Tag Archives: Storage

Brief reference on cloud storage

This is very brief and shallow comparison of data model and partitioning principles in Amazon S3 and Azure Storage. Please also see my feature comparison post of various storage platforms: https://timanovsky.wordpress.com/2012/10/26/comparison-of-cloud-storage-services/
Amazon S3
Getting most out of Amazon S3: http://aws.typepad.com/aws/2012/03/amazon-s3-performance-tips-tricks-seattle-hiring-event.html
Their storage directory is lexigraphically-sorted, and leftmost characters used as partition key. It is not said, but looks like you need to have your prefix tree balanced in order for partition balancing to work optimally. I.e. if you prefix with 0-9A-F as suggested in the article, amount of requests going to all 16 prefixes must be roughly the same. This underneath might mean that key space is always partitioned evenly – split into fixed amount of equal key ranges. That is totally my speculation, but otherwise I can not explain why such prefixes would matter.

Microsoft Azure Storage
http://blogs.msdn.com/b/windowsazurestorage/archive/2010/05/10/windows-azure-storage-abstractions-and-their-scalability-targets.aspx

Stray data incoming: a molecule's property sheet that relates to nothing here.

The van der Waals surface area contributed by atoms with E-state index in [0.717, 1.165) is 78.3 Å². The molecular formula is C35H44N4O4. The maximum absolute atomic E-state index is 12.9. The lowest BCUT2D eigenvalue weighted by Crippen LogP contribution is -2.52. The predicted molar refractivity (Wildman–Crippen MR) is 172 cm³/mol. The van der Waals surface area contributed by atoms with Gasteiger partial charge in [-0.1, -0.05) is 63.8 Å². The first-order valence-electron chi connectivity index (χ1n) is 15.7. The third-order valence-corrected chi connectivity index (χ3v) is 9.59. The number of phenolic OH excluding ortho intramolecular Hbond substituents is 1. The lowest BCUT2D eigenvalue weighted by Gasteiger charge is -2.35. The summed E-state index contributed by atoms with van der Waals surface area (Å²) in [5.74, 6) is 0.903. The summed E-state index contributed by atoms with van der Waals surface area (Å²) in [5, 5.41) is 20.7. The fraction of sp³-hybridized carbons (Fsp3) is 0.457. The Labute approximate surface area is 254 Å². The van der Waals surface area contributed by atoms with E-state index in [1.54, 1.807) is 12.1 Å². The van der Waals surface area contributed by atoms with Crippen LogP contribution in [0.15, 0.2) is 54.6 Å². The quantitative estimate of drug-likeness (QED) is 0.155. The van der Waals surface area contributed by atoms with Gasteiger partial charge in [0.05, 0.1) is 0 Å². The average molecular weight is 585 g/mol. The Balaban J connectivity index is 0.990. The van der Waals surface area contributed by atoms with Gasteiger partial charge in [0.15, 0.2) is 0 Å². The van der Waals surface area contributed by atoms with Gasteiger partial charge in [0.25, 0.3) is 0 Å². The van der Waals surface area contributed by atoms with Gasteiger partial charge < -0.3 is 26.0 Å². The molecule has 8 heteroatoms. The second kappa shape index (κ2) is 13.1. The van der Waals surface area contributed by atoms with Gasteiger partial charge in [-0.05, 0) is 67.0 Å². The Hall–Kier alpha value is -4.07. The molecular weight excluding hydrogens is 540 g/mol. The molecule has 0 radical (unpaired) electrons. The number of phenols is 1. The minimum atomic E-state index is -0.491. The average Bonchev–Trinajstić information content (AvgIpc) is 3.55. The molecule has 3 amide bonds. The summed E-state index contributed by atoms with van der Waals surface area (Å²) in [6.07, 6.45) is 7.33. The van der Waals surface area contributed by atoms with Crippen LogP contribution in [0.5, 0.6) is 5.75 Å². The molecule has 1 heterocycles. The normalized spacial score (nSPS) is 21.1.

http://blogs.msdn.com/b/windowsazurestorage/archive/2010/12/30/windows-azure-storage-architecture-overview.aspx
http://blogs.msdn.com/b/windowsazurestorage/archive/2011/11/20/windows-azure-storage-a-highly-available-cloud-storage-service-with-strong-consistency.aspx
Having glanced over MS docs I’m under impression that Azure storage can split key ranges independently based on the load and size.
Update: The following quote shows that Azure is similar to S3, and I was wrong:

A downside of range partitioning is scaling out access to
sequential access patterns. For example, if a customer is writing
all of their data to the very end of a table’s key range (e.g., insert
key 2011-06-30:12:00:00, then key 2011-06-30:12:00:02, then
key 2011-06:30-12:00:10), all of the writes go to the very last
RangePartition in the customer’s table. This pattern does not take
advantage of the partitioning and load balancing our system
provides. In contrast, if the customer distributes their writes
across a large number of PartitionNames, the system can quickly
split the table into multiple RangePartitions and spread them
across different servers to allow performance to scale linearly
with load (as shown in Figure 6). To address this sequential
access pattern for RangePartitions, a customer can always use
hashing or bucketing for the PartitionName, which avoids the
above sequential access pattern issue.